Part one of the neighborhoods population could almost come in here. It’s not like they all only eat Kraft products. Some of them might enjoy the ‘Memphis Brefis Sandwich’ and extensive beer selection, but some of the options are definitely leagues away from the world they live in. The vegan blood sausage being number one among them. A loose definition of the word vegan could be: a strict vegetarian who consumes no animal food or dairy products. Making the words ‘blood’ and ‘sausage’ following the word ‘vegan’, nothing more than plain wrong. It just can’t exist. They are attempting to serve imaginary food. The worst part of all this being that real actual tangible blood sausage was nowhere on the menu. While I looked for it I noticed scrapple and pork roll cutely thrown into certain dishes, and then when I heard Michael Barker go into his practiced spiel about ‘what is scrapple?’ to an inquiring table, I knew they weren’t serious about serving it and it was only a gimmick on their part. Treating scrapple, a proud Philadelphia tradition, as a novelty, although I don’t care for it, is a shameful act.
Closing up, this is a great place to walk to with your friends and spend some extra money on some good beers and decent food, blah, blah, blah. My only advice is to be aware of what side you’ve joined upon doing so.
Friday, April 2, 2010
Friday April 2nd 2010
Café Nhuy, 8th and Christian, Philadelphia, PA
The best thing that I’ve ever bought in my whole life is my van. Old Vanny, a mobile green room who pampers all of her passengers with her luxurious transportation amenities. Aside from just loving that I own it, it’s great because people need it sometimes, like often happens at work. Another shipment of batik skirts and leather cross necklaces will be stuck in a cargo center somewhere and Old Vanny and I will be called upon to save it. These are my best days at work, because I completely ignore the presence of a major interstate system running through the city, and I take the old fashioned way, back roads. On my own time, this would infuriate me. Traffic lights, other people trying to drive near me, but when your on the clock and in your in your car, every day is like Sunday.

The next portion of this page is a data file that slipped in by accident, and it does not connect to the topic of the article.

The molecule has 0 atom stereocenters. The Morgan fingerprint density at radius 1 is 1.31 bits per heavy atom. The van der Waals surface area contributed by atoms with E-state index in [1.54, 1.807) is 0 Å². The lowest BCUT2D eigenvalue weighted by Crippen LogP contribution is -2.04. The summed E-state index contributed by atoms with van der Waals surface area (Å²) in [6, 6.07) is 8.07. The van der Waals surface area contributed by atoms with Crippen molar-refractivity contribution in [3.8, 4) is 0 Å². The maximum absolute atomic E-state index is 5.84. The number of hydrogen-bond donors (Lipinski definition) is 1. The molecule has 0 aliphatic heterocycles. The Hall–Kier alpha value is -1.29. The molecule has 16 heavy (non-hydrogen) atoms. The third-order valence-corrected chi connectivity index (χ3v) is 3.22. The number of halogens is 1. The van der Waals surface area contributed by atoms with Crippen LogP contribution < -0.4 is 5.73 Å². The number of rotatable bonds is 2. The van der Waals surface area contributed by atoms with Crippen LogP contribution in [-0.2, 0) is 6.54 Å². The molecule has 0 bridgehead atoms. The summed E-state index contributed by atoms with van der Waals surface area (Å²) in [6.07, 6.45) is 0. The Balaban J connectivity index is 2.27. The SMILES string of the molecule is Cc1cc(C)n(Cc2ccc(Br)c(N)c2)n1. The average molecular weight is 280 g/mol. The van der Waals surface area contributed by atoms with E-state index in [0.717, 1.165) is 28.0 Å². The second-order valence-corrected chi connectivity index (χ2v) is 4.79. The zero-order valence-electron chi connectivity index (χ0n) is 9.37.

Not being in any particular rush to get the goods back to the man, I swung into Café Nhuy for a morning iced coffee and Vietnamese sandwich. Waiting rooms, walk in closets, handicapped bathroom stalls, maybe even cubicles for some of the more important employees are larger than this entire restaurant. As soon as your inside the door, your right up against the counter and whomever’s working is immediately asking you what you want. Mentioning cubicles, the place does sort of have an office decor. There’s a bunch of calendars around, and framed magazine-esque typically beautiful pictures of the Vietnam countryside. Seating isn’t necessarily offered, I suppose you could eat in there, but if anyone else at all came in, even if they were getting something to go, it would be incredibly cramped and uncomfortable the entire time.
To-the-point menu’s are something I’m a big fan of. I went to a place in Kansas City once and the entire menu consisted of two sandwiches. My mind was made up instantly, “I’ll have the chicken salad.” When a place has a several dozen item menu, specializing in about six different culinary fields at once, foods that shouldn’t mix accidentally do in your mind, and suddenly nothing on the entire gigantic menu seems even the slightest bit appetizing. Café Nhuy does not have this problem. Their menu lists six different sandwiches and then coffee at the bottom. It only took a moment to decide.